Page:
The computer mouse has come a long way since Doug Englebart and his colleagues at the Stanford Research Institute invented the first one back in 1964. Consumers first started using the mouse on the Macintosh. Now almost every operating system relies on a mouse.
But some in the technology industry think the days of the mouse could be numbered. Will the mouse soon occupy the bargain-basement bin of the local computer store along with other forgotten technologies? Or will the mouse transform itself and survive to see another day?
The mechanical mouse that relies on a trackball will be first to go, according to Rob Enderle, principal analyst at the Enderle Group, who said that, in the near future, only the cheapest of computers will still come with a mechanical mouse. The optical mouse and the wireless mouse will become the standard in just 18 months, he predicted.
“I expect we will have the mouse as the dominant pointing device for at least the next three if not five years,” Enderle told TechNewsWorld. “After that, there is a good chance we will be increasingly talking to, rather than yelling at, our computers.”
The real challenge for the mouse, according to Enderle, likely will be to achieve voice-command capability coupled with artificial intelligence. Until then, he said, “the good old mouse, which is largely defined by two companies — Logitech and Microsoft — remains the technology of the hour.”
Enderle pointed out that while the technology is changing, it is often hard to convince consumers to move to another format. He said the perfect example is the standard keyboard, which, ironically, “still enjoys the built-in inefficiency that was designed to prevent typewriter keys from becoming tangled.”
New Tech Moves In
Touchpads already have replaced the mouse on laptop computers, and touch screens are supplementing or replacing these technologies on Tablet PCs. But so far, “none have been successful on the desktop,” said Enderle.
The future seems to be getting closer, however. Gyration has created a wireless optical mouse that can be used on the desktop, or even in the air, said Pete Rauholt, marketing manager at Gyration. The Gyration mouse incorporates gyroscopic technology to translate wrist movements to the on-screen cursor.
It’s only a matter of time, Rauholt said, until video screens become larger and larger. Users will start to want to move further from the video screen, which creates the need for a mobile mouse that is not restricted to the surface area of a desk.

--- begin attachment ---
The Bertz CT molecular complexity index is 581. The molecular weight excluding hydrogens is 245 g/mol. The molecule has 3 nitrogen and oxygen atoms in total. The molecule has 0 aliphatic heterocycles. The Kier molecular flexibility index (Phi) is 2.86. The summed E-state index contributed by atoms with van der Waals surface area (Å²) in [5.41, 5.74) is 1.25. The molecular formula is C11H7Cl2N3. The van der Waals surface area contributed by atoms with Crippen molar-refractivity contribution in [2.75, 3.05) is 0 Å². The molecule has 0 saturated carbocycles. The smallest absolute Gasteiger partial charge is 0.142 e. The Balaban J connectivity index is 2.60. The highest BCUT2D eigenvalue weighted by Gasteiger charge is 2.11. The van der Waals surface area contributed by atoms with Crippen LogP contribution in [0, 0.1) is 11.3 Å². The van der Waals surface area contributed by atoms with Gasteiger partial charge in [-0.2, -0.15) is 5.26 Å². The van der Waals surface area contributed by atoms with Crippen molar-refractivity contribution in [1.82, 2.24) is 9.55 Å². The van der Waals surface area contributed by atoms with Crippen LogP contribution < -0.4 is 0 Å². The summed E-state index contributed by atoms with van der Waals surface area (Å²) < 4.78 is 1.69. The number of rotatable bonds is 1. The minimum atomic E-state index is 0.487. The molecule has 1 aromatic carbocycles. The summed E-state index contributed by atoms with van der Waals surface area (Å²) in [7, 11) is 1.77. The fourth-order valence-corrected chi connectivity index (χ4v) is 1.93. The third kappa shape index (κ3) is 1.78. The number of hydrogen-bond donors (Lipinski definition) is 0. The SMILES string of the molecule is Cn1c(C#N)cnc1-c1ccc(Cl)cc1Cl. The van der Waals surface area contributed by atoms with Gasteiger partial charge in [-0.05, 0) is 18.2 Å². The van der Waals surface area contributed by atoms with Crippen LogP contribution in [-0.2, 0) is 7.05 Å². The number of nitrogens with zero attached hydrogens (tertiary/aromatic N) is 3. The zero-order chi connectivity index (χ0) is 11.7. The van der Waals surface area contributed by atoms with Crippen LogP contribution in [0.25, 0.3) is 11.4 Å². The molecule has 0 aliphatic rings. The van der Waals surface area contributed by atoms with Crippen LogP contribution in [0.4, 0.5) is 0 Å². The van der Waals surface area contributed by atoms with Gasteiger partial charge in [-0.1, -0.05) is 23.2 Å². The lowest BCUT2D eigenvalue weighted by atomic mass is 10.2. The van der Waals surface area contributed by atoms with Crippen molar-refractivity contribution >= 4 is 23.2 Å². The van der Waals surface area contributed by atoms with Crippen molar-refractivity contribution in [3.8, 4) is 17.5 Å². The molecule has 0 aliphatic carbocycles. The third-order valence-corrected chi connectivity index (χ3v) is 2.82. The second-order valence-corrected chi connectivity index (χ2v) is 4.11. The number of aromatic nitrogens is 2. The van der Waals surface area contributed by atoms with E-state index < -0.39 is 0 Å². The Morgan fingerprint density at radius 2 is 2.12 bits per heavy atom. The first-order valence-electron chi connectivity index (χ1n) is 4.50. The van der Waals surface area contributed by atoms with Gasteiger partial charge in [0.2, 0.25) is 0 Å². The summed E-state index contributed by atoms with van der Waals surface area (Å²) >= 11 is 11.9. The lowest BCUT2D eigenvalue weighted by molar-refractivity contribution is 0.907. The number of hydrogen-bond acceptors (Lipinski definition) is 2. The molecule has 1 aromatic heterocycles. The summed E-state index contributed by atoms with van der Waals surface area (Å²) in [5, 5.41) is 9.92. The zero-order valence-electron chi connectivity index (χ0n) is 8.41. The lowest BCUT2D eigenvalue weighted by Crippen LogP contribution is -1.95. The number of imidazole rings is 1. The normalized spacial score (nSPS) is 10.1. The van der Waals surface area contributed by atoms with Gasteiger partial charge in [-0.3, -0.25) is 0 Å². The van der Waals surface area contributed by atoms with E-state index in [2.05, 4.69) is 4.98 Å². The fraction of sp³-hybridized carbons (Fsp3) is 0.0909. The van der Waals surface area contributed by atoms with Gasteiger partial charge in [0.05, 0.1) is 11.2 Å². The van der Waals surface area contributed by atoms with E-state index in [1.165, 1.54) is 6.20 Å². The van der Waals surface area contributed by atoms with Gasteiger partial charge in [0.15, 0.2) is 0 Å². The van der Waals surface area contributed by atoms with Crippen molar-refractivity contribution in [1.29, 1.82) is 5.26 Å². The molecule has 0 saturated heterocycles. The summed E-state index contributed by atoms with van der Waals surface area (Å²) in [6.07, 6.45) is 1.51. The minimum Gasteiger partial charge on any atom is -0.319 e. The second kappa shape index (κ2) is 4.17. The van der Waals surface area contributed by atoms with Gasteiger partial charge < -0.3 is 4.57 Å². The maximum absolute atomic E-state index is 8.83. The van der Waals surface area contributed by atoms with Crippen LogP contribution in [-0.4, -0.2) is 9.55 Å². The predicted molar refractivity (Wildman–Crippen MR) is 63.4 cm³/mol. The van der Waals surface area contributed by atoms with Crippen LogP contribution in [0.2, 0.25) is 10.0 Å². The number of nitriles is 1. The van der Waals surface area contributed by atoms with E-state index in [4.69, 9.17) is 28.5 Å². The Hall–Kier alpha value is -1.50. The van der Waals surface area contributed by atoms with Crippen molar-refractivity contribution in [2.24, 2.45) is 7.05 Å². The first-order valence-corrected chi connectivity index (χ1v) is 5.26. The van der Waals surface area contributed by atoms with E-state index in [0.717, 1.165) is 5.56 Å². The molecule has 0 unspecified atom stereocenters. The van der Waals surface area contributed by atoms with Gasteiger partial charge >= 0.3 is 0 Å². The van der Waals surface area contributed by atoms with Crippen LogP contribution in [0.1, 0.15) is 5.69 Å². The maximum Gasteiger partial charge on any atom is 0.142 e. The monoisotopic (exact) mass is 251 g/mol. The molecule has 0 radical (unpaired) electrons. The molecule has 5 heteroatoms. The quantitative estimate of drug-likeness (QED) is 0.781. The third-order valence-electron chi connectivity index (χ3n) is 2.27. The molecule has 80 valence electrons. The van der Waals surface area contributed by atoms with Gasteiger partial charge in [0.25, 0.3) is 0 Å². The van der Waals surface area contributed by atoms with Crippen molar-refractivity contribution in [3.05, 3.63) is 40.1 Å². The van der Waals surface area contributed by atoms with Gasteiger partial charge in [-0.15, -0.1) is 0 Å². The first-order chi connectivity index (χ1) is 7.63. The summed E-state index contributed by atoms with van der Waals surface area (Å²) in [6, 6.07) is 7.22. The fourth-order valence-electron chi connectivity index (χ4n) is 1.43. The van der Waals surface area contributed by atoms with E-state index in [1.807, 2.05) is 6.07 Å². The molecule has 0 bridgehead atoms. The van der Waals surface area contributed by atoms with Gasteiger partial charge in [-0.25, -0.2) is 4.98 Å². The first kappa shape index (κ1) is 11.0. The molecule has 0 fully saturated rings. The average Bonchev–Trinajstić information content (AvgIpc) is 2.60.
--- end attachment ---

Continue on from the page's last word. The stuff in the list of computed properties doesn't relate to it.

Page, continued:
“Technological innovations like those created and employed by Gyration may actually be the biggest threat to the mouse as most people know it,” said Rauholt. “By untethering the mouse from the desktop, the technology makes traditional mice seem out of date.”
As more homes convert to home theater PCs, for example, Rauholt predicts the remote control and the mouse eventually will merge into one device. Even further in the future, potential threats to the mouse might include eye-tracking and touch-screen technologies. “But these technologies are all far from mainstream public release and adoption,” Rauholt told TechNewsWorld.
The main potential pitfall in the development of future mice, said Rauholt, is that companies might lack imagination and underestimate the potential for further design innovation. “Design is often about solving problems, and there are still persistent problems to be solved.”
Move Toward the Niche
Mariel van Tatenhove, director of marketing at Synaptics, predicted that the mouse will be around in some form for quite some time to come, but perhaps in more limited markets. “As the world become more mobile, we are going to see that a mouse may not have a place for all computer users,” van Tatenhove told TechNewsWorld.
“The real threat to the mouse comes from the technology shift we are seeing in the move from stationary computing to mobile computing,” said van Tatenhove. “As notebooks and wireless capabilities proliferate in the market, users require an integrated user interface that is easily accessible and easy to use.”
Synaptics is creating user-interface devices for a wide variety of digital products. The company recently started showing a new product, called RoundPad, that allows users to scroll by moving their finger in a circular motion around the outside edge of a round touchpad device. Such a device could be used not only in laptops, but also in desktop keyboards as a replacement for the mouse.
A Matter of Time
Despite advances in mouse technology, John Elias, professor of electrical and computer engineering at the University of Delaware, said it is only a matter of time before the mouse is outmoded.
“It works great for pointing and clicking, but that’s all it can do,” Elias told TechNewsWorld. “Sure, a wheel and more buttons can be added, but they really don’t add much capability.”
What must the mouse do to stay dominant in the marketplace? “You might as well ask what must the horse and buggy do to stay dominant, or the typewriter, or the slide rule, or the myriad other things that once dominated but are now long forgotten,” concluded Elias.